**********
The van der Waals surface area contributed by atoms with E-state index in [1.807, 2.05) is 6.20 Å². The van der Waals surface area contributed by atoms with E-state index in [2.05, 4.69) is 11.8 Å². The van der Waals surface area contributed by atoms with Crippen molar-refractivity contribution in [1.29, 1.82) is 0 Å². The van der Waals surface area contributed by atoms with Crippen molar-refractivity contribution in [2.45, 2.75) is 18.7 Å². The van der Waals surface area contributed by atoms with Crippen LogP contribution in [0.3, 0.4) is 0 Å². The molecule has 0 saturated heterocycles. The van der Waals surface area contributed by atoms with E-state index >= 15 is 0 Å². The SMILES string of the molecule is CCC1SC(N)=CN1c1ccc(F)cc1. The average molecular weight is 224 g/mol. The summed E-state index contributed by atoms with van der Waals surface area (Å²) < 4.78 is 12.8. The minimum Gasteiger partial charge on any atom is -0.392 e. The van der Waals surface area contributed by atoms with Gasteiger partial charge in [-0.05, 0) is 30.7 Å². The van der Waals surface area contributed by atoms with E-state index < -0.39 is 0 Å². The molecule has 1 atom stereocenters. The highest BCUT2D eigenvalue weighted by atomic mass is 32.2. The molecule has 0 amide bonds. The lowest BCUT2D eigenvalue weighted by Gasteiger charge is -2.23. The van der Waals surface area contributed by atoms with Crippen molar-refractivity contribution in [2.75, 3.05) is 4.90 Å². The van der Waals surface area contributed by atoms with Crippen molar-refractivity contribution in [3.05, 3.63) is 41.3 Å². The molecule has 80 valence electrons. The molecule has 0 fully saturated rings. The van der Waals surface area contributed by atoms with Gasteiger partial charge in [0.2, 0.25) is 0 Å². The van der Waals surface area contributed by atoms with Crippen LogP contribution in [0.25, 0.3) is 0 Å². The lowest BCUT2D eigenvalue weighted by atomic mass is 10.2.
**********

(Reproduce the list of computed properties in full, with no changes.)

The van der Waals surface area contributed by atoms with E-state index in [1.807, 2.05) is 6.20 Å². The van der Waals surface area contributed by atoms with E-state index in [2.05, 4.69) is 11.8 Å². The van der Waals surface area contributed by atoms with Crippen molar-refractivity contribution in [1.29, 1.82) is 0 Å². The van der Waals surface area contributed by atoms with Crippen molar-refractivity contribution in [2.45, 2.75) is 18.7 Å². The van der Waals surface area contributed by atoms with Crippen LogP contribution in [0.3, 0.4) is 0 Å². The molecule has 0 saturated heterocycles. The van der Waals surface area contributed by atoms with E-state index >= 15 is 0 Å². The SMILES string of the molecule is CCC1SC(N)=CN1c1ccc(F)cc1. The average molecular weight is 224 g/mol. The summed E-state index contributed by atoms with van der Waals surface area (Å²) < 4.78 is 12.8. The minimum Gasteiger partial charge on any atom is -0.392 e. The van der Waals surface area contributed by atoms with Gasteiger partial charge in [-0.05, 0) is 30.7 Å². The van der Waals surface area contributed by atoms with E-state index < -0.39 is 0 Å². The molecule has 1 atom stereocenters. The highest BCUT2D eigenvalue weighted by atomic mass is 32.2. The molecule has 0 amide bonds. The lowest BCUT2D eigenvalue weighted by Gasteiger charge is -2.23. The van der Waals surface area contributed by atoms with Crippen molar-refractivity contribution in [2.75, 3.05) is 4.90 Å². The van der Waals surface area contributed by atoms with Crippen molar-refractivity contribution in [3.05, 3.63) is 41.3 Å². The molecule has 80 valence electrons. The molecule has 0 fully saturated rings. The van der Waals surface area contributed by atoms with Gasteiger partial charge in [0.2, 0.25) is 0 Å². The van der Waals surface area contributed by atoms with Crippen LogP contribution in [0.25, 0.3) is 0 Å². The lowest BCUT2D eigenvalue weighted by atomic mass is 10.2.